The list thing sounds really good, even if it means revisiting the previous not-very-productive "discussions." Sorry. Active listening that's not quite so affirming might help ("Hmmm," "Oh," with ambiguous gestures and non-committal head-nodding), including restating what she's said. Also, being ridiculously meticulous in taking notes about projects she's insisting on doing will drag things out, including asking scads of questions regarding the how, what, where, and who of getting the new-and-improved projects going. As to the "why" or the co$t? Don't. Go. There. Just keep writing stuff down.  Oh, and having to run to the other room (or your house) to get the notebook is a plus, too.

    Speaking of which, "having" to run to the bathroom was helpful for me, but of course you can only use that so often. LOCK the door, though.

    I also had times when "the pod people got him/her" thinking (a la "Invasion of the Body Snatchers") got me through difficult situations. Plus, you can become a scientist, watching things play out on your very own CCTV holographic monitor. It certainly can't hurt. After all, you can only try to explain how gravity works, that you're "listening" (i.e. stalling and/or trying to figure out what the heck they're saying), or why a 200 foot extension cord snaking all over the house isn't the best idea, etc [Note: We ended up with an extension cord that was at least 100 feet long, provided by another family member. Not my idea, but it ended that tirade, even if we all kept getting tangled in it.] 

    The good (?) news is, this will pass. One day, you'll have to concentrate really hard to remember what it felt like to be burned out. 

    Hang in there, keep us posted (and thank God, the Universe, or whomever / whatever for your support system) --

  • Catholic
    Catholic Member Posts: 86
    Burn out happens.  But you

    Burn out happens.  But you will go absolutely nuts if you don't get the burn out under control (and you
    sound like your starting to lose your patience)!

    Trust me when I say this, my wife would win an award for all the stuff she put me through.  I can write out a similar
    sad story.  My main point is, I totally stopped getting angry, I ate extremely healthy food, I get a good nights sleep
    and I got a membership at a local gym which I visit 4-5 times a week.  That helped me deal with daily hostility; I was able to
    deflect all of her anger.  I also just talk to friends and family which helped tremendously.  You have to find a goal(s) outside
    and away from caregiving that you can work on and keep talking with friends and family regularly. 

    I viewed taking care of my wife as running a marathan and I train for it every day.  If I eat healthy and exercise often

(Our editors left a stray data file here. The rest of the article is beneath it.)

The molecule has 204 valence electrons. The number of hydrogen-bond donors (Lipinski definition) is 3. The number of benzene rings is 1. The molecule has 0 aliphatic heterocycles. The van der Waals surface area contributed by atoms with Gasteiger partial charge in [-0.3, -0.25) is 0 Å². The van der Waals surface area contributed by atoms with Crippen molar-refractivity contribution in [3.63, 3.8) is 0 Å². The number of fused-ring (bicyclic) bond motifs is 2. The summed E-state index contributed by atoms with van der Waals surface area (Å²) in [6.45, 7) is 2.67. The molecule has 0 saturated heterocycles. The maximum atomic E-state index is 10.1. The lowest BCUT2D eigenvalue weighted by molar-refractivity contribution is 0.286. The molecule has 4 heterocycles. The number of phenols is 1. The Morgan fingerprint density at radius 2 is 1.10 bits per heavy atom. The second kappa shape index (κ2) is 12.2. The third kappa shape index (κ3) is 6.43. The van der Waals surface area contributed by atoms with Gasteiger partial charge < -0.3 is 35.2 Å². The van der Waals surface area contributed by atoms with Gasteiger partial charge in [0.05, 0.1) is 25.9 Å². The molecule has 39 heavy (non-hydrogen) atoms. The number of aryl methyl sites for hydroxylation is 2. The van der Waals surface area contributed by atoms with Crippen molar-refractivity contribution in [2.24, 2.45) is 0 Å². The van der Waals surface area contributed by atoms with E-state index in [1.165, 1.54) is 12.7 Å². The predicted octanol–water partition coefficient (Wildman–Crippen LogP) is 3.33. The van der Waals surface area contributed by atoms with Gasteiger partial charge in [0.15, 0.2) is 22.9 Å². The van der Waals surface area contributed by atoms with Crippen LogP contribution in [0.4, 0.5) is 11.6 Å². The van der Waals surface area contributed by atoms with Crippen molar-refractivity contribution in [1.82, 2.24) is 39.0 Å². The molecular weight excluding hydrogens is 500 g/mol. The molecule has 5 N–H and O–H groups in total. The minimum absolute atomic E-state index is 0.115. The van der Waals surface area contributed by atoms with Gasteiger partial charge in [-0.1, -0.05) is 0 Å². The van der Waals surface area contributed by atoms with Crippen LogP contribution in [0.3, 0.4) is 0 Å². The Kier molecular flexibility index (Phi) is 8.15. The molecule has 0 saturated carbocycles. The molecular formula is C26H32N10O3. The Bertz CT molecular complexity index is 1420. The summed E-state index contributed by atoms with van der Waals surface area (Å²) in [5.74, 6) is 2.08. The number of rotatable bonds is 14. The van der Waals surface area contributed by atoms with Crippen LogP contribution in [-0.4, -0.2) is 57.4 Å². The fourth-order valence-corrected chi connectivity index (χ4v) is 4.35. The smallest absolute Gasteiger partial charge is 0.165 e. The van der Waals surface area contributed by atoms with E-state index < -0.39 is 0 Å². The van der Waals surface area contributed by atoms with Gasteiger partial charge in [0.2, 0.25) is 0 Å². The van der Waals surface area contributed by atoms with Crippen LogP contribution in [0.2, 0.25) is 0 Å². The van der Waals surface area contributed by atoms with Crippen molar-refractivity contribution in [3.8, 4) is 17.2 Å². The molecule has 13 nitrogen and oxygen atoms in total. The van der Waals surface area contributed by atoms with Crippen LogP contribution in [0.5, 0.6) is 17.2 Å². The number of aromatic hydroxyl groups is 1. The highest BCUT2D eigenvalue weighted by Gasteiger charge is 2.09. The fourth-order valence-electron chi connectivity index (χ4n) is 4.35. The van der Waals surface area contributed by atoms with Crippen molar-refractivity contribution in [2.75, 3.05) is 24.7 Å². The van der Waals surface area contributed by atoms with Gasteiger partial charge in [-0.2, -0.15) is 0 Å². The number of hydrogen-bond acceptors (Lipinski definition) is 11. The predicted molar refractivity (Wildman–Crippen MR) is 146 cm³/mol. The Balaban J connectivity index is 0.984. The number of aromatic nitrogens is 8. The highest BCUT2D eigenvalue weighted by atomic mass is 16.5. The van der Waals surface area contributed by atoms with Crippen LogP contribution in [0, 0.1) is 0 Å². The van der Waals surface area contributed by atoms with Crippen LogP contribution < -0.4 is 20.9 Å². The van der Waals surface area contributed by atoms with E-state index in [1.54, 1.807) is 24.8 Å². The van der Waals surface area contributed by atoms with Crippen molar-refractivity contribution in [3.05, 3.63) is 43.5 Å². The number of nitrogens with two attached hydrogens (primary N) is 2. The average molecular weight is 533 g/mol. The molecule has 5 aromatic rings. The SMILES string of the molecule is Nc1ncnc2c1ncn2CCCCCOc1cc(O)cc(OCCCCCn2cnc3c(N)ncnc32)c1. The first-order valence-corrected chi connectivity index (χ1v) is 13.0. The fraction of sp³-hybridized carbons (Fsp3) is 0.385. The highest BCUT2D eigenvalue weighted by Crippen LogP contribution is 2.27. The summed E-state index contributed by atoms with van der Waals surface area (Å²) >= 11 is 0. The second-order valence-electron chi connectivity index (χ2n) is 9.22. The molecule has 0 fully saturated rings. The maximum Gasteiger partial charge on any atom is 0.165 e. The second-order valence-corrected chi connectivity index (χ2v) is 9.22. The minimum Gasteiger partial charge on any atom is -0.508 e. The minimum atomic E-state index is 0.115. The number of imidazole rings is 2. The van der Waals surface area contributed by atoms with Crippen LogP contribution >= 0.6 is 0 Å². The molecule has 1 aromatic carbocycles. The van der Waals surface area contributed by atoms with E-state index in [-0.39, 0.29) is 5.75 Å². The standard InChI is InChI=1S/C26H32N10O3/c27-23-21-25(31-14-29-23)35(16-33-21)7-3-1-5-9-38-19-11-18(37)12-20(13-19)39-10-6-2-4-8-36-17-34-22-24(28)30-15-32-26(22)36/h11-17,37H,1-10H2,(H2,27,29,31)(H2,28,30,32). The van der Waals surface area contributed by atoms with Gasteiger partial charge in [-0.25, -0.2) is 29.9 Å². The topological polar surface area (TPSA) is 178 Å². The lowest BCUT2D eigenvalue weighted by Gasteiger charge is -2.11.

and sleep, she can yell, call the police on me, come up with a new expensive and time-consuming project Im supposed
    to work on, and it doesnt bother me.  I let it roll.  And I havent gotten angry for years. You have to find something/anything
    outside of caregiving to work on.


  • k2oly
    k2oly Member Posts: 13
    lists & notes - great ideas, Catholic!

    thanks, Catholic. you're spot-on with so many things. you "get" this situation i'm in. including burnout. :-}

    i had to laugh about you distancing yourself a bit by thinking of this as watching your own "the pod people got her" series. i'm very much a cat person (i'm a pro cat sitter and also do fostering and adopt only cats with special needs) and just yesterday i told someone that my doctor once asked if it would help me to have more compassion if i thought of my BFF as a cat instead of as a human primate. (yeah, my primary care MD doctor who is holistic.) IT DOES work for me! if a cat lashes out at me, i'm very understanding and patient because it's nothing personal - it's all in his head. if a cat does something i don't understand, i don't get mad at the kitty. so i do sometimes shift my viewpoint. i definitely have lots of moments of wonder about how remarkable the human brain is. i mean, if 2 people can stand together looking at the same thing, how can we come up with such vastly different views of reality?! truly amazing, that brain.

    you're right about avoiding questions about the cost or the "why" of certain projects. those are crazy-making & just make me want to scream. but asking scads of questions (in ways she might not take offense) might be a good way to go. i try to redirect attention, as is recommended for those talking with people who have dementia. sometimes that works well. but sometimes it backfires. i guess that's part of the "fun" of this situation is that what works in one instant, might not work in the next.

    i know what you mean about this being a marathon, not a sprint. i expected a sprint based on the original prognosis of just a few months - about 18 months ago. i feel guilty for saying this, but after months of thinking "we're near the end now, just hang in there a few more weeks", i'm "worried" that we're not just a few weeks from the end. i know others have expressed this sorta feeling before and the awful push and pull of wanting it to end and feeling bad about the only possible way it'll end (with our loved one's death).